Wildlife in the Alps coping with winter: Part 3 – Turning White

mountain hare

One of my most favourite examples of how well animals in the Alps are adapted to their environment is the mountain hare (Lepus timidus). It’s adaptations to winter conditions are phenomenal.

A snow hare’s fur

Although various shades of brown in summer, mountain hares turn white for winter, giving them a perfect camouflage in our snowy mountains and making them incredibly difficult for predators to spot. But this extraordinary change in colour is not the only adaptation in its fur to make life in a wintry environment easier. Extra hairs on its paws make the surface of its feet bigger to prevent the hare from sinking into the snow: it’s like the mountain hare is walking on snowshoes!

A natural igloo

Its insulating winter coat also proves to be very useful during a snow storm. As soon as a mountain hare is surprised by a blizzard, he remains motionless at the same spot. In a few minutes or hours, depending on how hard it snows, a small natural ‘igloo’ will form around the animal. This way the snow hare, protected by a layer of snow and its thick winter coat, can wait motionless for hours for calmer weather to arrive without getting cold.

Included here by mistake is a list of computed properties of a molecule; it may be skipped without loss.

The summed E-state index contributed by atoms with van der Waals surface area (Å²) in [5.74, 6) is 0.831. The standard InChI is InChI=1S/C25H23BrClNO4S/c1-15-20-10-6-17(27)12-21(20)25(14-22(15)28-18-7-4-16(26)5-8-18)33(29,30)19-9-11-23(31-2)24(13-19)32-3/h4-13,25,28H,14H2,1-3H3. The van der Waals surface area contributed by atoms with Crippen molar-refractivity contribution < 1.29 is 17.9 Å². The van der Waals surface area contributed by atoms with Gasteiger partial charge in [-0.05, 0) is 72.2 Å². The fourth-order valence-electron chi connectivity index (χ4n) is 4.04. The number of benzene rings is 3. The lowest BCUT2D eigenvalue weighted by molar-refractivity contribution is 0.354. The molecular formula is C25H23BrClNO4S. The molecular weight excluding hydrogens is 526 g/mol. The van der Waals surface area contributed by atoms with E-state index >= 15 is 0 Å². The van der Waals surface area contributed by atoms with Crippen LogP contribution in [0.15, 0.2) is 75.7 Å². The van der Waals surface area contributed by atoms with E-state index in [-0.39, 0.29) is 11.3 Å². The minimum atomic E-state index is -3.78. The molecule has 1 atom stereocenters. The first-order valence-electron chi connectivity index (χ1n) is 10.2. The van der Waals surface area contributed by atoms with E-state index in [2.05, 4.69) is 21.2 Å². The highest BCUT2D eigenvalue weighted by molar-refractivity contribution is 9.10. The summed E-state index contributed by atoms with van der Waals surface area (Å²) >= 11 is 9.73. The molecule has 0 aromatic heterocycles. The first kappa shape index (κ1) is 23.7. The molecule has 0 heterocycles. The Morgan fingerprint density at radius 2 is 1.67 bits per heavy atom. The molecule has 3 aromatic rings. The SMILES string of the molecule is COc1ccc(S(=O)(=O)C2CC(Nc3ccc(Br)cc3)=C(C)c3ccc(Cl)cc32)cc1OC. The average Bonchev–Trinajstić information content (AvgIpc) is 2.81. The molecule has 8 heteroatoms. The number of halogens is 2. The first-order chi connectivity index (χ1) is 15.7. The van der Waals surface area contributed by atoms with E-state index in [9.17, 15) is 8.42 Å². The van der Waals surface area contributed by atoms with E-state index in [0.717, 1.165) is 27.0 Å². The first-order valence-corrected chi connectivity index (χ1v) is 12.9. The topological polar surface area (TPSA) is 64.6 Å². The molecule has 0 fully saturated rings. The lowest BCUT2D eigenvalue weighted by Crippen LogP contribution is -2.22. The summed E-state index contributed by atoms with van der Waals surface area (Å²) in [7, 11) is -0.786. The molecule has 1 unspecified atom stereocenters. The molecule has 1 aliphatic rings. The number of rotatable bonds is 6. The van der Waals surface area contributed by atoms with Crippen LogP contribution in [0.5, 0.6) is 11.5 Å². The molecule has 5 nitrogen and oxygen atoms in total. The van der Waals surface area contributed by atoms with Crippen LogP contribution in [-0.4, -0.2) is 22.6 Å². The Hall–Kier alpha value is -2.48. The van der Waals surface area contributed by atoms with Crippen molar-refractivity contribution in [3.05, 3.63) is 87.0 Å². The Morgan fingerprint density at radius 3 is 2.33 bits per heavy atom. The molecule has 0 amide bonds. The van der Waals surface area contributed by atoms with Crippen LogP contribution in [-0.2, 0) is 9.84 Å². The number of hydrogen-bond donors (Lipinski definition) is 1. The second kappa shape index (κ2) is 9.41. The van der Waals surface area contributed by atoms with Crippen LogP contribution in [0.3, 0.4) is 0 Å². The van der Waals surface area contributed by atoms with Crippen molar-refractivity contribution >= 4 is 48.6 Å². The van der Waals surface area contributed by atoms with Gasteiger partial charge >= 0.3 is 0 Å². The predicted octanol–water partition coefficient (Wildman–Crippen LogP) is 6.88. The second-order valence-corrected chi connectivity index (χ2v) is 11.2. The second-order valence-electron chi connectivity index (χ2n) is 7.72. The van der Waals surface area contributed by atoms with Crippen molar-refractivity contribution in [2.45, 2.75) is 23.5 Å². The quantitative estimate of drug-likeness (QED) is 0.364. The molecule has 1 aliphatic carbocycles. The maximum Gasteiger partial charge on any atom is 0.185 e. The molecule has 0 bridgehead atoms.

Other animals that turn white  

The mountain hare is not the only species in the Alpes that changes into a living snowball in winter. Stoats (Mustela erminea) and rock ptarmigans (Lagopus muta) also turn white during the winter months. However, all three species keep a small black tuft which they use for communicating with each other. Both stoats and rock ptarmigans have black tips on their tails, while a mountain hare has black tips on its ears.

To be continued…

This blog is part of a series in which I discuss some of the extraordinary strategies and adaptations of wildlife coping with winter in the Alps:

Simone van Velzen

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